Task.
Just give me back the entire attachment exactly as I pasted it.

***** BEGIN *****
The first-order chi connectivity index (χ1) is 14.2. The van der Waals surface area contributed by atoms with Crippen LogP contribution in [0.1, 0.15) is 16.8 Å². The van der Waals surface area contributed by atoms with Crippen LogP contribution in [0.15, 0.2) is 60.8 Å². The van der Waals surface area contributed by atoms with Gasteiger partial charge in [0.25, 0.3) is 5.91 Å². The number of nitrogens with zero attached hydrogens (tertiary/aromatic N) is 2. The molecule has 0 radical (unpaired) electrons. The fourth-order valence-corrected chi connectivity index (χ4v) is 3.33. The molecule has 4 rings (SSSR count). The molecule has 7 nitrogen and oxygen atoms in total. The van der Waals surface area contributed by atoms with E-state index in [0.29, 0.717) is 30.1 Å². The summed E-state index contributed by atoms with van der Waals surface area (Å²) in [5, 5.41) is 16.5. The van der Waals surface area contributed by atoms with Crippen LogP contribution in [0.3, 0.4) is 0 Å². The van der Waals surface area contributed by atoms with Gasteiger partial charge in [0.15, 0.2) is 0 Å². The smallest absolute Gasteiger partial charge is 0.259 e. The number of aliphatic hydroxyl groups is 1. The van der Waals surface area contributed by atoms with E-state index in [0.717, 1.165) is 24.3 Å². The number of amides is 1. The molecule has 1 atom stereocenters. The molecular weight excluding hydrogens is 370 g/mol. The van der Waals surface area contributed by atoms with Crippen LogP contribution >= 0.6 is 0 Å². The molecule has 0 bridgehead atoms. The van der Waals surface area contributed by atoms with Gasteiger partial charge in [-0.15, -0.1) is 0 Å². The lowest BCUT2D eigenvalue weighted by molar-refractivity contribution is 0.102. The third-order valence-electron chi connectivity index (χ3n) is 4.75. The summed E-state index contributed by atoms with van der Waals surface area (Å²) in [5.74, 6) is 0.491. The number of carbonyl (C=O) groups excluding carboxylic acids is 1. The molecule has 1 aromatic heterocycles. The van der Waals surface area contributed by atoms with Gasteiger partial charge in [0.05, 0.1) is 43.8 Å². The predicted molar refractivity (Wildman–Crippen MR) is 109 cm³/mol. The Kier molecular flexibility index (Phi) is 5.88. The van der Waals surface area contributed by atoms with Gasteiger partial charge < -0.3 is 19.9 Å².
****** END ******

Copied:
The first-order chi connectivity index (χ1) is 14.2. The van der Waals surface area contributed by atoms with Crippen LogP contribution in [0.1, 0.15) is 16.8 Å². The van der Waals surface area contributed by atoms with Crippen LogP contribution in [0.15, 0.2) is 60.8 Å². The van der Waals surface area contributed by atoms with Gasteiger partial charge in [0.25, 0.3) is 5.91 Å². The number of nitrogens with zero attached hydrogens (tertiary/aromatic N) is 2. The molecule has 0 radical (unpaired) electrons. The fourth-order valence-corrected chi connectivity index (χ4v) is 3.33. The molecule has 4 rings (SSSR count). The molecule has 7 nitrogen and oxygen atoms in total. The van der Waals surface area contributed by atoms with E-state index in [0.29, 0.717) is 30.1 Å². The summed E-state index contributed by atoms with van der Waals surface area (Å²) in [5, 5.41) is 16.5. The van der Waals surface area contributed by atoms with Crippen LogP contribution in [0.3, 0.4) is 0 Å². The van der Waals surface area contributed by atoms with Gasteiger partial charge in [0.15, 0.2) is 0 Å². The smallest absolute Gasteiger partial charge is 0.259 e. The number of aliphatic hydroxyl groups is 1. The van der Waals surface area contributed by atoms with E-state index in [0.717, 1.165) is 24.3 Å². The number of amides is 1. The molecule has 1 atom stereocenters. The molecular weight excluding hydrogens is 370 g/mol. The van der Waals surface area contributed by atoms with Crippen LogP contribution >= 0.6 is 0 Å². The molecule has 0 bridgehead atoms. The van der Waals surface area contributed by atoms with Gasteiger partial charge in [-0.15, -0.1) is 0 Å². The lowest BCUT2D eigenvalue weighted by molar-refractivity contribution is 0.102. The third-order valence-electron chi connectivity index (χ3n) is 4.75. The summed E-state index contributed by atoms with van der Waals surface area (Å²) in [5.74, 6) is 0.491. The number of carbonyl (C=O) groups excluding carboxylic acids is 1. The molecule has 1 aromatic heterocycles. The van der Waals surface area contributed by atoms with Gasteiger partial charge in [0.05, 0.1) is 43.8 Å². The predicted molar refractivity (Wildman–Crippen MR) is 109 cm³/mol. The Kier molecular flexibility index (Phi) is 5.88. The van der Waals surface area contributed by atoms with Gasteiger partial charge < -0.3 is 19.9 Å².